Though beset by a two-year impasse in the negotiations, rejection by the Israeli government, and a budgetary crisis, Abbas was poised to mount a controversial bid for international recognition at the United Nations, which could have revived support. But the Gaza fighting is making him look like a spectator rather than a central player to the regional events; the Palestinian Authority isn't believed to be a part of the cease-fire talks, which are led by Egypt and include Qatar, Turkey, and Tunisia.
"The UN bid of the Palestinian Authority is one of the early casualties of this war... the political significance of this move is going to be much less than it could have been. All the attention is going to this war,'' says Ghassan Khatib, a Palestinian political analyst and former spokesman for the Palestinian Authority.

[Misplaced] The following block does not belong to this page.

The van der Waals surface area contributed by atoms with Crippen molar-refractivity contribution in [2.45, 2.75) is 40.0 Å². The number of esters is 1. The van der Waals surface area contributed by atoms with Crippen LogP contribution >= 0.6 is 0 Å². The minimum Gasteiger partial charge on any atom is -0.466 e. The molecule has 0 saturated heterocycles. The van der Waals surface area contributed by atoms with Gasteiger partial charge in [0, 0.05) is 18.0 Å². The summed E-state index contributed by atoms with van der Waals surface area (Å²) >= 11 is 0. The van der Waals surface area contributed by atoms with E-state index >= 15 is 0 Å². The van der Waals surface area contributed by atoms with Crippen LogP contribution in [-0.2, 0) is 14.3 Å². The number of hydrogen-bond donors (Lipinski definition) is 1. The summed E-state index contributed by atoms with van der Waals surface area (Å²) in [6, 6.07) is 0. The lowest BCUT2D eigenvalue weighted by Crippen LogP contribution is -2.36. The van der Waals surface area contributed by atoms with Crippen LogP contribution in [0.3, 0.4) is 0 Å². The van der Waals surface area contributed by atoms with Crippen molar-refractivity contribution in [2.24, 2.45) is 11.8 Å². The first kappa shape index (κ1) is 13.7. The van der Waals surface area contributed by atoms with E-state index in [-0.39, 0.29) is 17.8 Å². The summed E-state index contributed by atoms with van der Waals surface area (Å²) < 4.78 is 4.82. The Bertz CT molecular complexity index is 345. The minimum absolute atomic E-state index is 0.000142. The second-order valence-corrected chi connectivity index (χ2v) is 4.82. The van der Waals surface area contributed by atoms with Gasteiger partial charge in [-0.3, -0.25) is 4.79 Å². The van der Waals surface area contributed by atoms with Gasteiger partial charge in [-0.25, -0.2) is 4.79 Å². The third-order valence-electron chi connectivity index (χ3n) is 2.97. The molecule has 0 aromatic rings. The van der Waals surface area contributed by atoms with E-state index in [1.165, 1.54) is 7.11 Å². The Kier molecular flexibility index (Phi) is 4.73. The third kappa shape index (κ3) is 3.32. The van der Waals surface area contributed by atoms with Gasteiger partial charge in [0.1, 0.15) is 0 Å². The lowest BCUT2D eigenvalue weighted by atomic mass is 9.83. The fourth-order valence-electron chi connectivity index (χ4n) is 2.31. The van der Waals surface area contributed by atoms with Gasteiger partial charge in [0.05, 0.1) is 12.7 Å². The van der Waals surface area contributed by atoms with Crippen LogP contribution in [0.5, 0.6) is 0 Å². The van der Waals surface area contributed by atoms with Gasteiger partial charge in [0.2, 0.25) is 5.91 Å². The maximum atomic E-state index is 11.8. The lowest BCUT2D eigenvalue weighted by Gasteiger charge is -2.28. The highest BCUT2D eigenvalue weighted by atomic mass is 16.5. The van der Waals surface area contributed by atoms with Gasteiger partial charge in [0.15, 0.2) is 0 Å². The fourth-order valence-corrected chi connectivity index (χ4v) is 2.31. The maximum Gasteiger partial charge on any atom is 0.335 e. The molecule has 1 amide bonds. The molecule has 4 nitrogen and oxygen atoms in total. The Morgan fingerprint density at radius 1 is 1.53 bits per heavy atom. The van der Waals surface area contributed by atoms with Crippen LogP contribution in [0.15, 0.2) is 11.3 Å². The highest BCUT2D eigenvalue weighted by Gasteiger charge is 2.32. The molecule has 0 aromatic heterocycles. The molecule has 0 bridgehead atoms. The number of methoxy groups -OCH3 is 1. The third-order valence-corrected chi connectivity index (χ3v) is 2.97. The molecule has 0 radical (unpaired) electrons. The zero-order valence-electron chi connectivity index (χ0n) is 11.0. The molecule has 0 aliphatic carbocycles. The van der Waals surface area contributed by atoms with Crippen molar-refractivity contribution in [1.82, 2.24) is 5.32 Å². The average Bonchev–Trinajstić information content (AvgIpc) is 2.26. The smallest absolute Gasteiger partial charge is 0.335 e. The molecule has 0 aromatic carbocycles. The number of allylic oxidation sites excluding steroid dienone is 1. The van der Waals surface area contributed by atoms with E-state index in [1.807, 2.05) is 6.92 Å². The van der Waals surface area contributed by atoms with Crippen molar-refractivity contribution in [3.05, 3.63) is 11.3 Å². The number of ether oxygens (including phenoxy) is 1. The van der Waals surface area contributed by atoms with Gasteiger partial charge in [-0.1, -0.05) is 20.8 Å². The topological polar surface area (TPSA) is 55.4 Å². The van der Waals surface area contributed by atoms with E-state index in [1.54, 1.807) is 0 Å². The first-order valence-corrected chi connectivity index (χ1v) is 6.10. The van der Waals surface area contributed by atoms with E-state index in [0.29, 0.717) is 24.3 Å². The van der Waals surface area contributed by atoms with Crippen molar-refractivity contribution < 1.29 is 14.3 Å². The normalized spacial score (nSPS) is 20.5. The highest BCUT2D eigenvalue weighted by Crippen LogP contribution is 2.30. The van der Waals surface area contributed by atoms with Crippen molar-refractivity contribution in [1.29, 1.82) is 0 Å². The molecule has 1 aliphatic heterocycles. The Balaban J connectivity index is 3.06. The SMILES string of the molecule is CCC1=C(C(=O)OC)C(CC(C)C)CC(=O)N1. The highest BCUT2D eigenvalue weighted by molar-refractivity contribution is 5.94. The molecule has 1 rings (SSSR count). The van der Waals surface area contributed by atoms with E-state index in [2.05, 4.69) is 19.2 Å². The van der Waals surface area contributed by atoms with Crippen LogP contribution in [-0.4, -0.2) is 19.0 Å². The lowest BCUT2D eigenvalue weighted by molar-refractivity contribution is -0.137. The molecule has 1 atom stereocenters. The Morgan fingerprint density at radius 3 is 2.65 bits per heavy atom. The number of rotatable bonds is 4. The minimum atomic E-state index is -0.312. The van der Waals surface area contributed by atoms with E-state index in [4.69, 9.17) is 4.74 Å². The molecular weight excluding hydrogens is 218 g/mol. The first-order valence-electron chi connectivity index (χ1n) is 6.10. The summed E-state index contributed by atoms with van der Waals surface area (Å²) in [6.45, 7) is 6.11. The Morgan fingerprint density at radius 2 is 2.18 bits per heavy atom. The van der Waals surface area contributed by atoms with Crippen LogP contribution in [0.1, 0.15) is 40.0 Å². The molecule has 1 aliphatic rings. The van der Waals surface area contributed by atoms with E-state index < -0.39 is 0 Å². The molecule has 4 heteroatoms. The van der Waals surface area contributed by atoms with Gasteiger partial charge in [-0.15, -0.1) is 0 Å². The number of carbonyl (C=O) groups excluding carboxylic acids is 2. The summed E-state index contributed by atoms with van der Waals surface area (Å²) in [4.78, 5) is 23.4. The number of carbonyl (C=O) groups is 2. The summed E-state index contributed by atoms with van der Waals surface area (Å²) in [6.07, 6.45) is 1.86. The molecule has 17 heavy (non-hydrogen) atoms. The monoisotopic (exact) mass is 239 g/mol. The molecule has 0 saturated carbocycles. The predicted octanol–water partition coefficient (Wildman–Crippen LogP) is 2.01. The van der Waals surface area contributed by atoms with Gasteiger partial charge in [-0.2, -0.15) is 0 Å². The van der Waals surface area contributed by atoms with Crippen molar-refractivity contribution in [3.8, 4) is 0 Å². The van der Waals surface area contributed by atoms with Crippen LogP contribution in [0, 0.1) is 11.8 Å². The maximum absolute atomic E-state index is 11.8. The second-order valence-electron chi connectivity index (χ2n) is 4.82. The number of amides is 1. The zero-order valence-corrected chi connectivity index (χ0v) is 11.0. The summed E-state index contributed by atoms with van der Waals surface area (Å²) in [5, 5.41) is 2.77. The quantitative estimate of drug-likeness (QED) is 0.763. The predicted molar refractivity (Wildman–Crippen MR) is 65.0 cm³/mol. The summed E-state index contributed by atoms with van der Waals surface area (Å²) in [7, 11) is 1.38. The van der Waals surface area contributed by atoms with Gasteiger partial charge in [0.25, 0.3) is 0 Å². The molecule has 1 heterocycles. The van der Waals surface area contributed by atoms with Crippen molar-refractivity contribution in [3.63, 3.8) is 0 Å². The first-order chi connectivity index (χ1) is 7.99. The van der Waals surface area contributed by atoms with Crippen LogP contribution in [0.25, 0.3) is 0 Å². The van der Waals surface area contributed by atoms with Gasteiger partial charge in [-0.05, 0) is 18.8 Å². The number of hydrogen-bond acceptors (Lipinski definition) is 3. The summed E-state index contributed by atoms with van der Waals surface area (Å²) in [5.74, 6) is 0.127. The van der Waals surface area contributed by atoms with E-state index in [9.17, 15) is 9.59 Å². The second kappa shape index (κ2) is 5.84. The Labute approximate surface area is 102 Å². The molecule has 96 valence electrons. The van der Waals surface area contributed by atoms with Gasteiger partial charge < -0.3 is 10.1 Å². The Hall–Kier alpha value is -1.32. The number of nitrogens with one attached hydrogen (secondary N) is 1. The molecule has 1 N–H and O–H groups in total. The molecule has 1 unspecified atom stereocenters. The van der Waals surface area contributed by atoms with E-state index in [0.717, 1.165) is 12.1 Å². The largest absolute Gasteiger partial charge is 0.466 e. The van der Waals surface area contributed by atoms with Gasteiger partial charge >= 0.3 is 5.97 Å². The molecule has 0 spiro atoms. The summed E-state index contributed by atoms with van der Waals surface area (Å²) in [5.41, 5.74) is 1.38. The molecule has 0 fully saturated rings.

"If this war will continue, I think the protests will expand and escalate. It has a radicalizing effect on the population," Mr. Khatib adds.
There were unconfirmed reports of hundreds of demonstrators in Hebron, in villages south of Jerusalem, and outside of the Jalameh crossing into Israel in the northern West Bank. Yesterday two Palestinians were killed in clashes with Israeli forces at West Bank demonstrations, and the body of one of those killed was carried through Manara Square under a thicket of Palestinian flags and with an escort of Palestinian security forces.